26 kittens left in box at Michigan Humane Society

Mark Hicks
The Detroit News

The 26 kittens left in a chicken wire-wrapped box at the Michigan Humane Society’s Rochester Hills center symbolize an ongoing issue often emerging this time of year.

Every spring and summer, MHS officials said, homeless litters end up there and at other animal shelters and rescues.

“It’s a big burden, not just on the Michigan Humane Society but shelters across the country,” said Ryan McTigue, a spokesman for the group.

MHS is highlighting the latest arrivals as a way to encourage Metro Detroit residents to support efforts to sterilize animals.

“This problem can only be solved if we, as a community, work together to reduce animal homelessness and save lives,” said CJ Bentley, senior director of operations at MHS.

The kittens dropped off in Rochester Hills last Friday were believed to be 4 or 5 weeks old, MHS said.

Workers there have not determined where the kittens came from, but “it may be someone who has a large number of cats who aren’t sterilized,” McTigue said. “It looks like it was someone who got themselves in trouble and knew that we could help but for whatever reason chose not to talk to us.”

Two kittens have since died “due to substandard care before their arrival at the shelter,” MHS officials said.

“This specific example is very sad and disheartening,” Bentley said in a statement. “Worse yet, similar situations are brought to the Michigan Humane Society on a daily basis ...”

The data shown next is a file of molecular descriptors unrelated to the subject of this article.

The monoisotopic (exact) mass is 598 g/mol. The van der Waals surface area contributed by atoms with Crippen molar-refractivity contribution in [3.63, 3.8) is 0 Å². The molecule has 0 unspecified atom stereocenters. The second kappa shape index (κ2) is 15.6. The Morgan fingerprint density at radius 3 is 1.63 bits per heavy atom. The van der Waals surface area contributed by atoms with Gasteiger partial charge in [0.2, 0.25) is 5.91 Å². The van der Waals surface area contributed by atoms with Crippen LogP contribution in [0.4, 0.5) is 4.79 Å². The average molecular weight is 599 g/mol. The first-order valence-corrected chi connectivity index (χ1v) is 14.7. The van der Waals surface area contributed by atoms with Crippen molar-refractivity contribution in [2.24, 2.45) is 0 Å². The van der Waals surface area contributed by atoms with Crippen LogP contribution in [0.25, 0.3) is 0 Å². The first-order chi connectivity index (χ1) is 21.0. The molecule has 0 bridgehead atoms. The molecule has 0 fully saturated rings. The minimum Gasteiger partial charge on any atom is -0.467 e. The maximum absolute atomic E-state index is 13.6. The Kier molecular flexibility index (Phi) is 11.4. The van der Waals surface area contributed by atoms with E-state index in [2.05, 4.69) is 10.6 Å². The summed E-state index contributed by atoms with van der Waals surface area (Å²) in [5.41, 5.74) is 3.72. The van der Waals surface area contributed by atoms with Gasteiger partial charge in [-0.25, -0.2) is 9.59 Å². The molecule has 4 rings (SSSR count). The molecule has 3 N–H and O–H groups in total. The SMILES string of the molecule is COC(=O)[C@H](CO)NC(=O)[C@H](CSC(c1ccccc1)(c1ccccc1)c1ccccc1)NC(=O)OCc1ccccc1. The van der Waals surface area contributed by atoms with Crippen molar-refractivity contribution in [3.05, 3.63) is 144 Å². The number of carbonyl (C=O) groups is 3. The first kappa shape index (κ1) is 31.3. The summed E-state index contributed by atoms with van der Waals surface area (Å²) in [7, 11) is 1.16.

Some of the cats have been placed with foster homes among volunteers; MHS veterinarians and staff are caring for the rest, McTigue said. The plan is to eventually have all of the kittens healthy enough for adoption, he said.

Meanwhile, MHS also seeks foster volunteers.

“They are so crucial to ensuring these animals can get healthy and get into homes.” McTigue said.

To become a foster caregiver volunteer or learn more: www.michiganhumane.org/foster.

MHS also offers tips on curbing cat overpopulation:

■Ensure pets are spayed or neutered. To make an appointment: www.michiganhumane.org/about/locations.

■Adopt. To view adoptable cats and kittens: www.michiganhumane.org/adoption/cats.

■Donate to help house, treat and find homes for homeless cats and kittens through http://www.michiganhumane.org/donate or calling 855-MHS-GIVE (855-647-4483).

■Trap-Neuter-Release (TNR) for feral cats. To learn more, email mbabbitt@michiganhumane.org.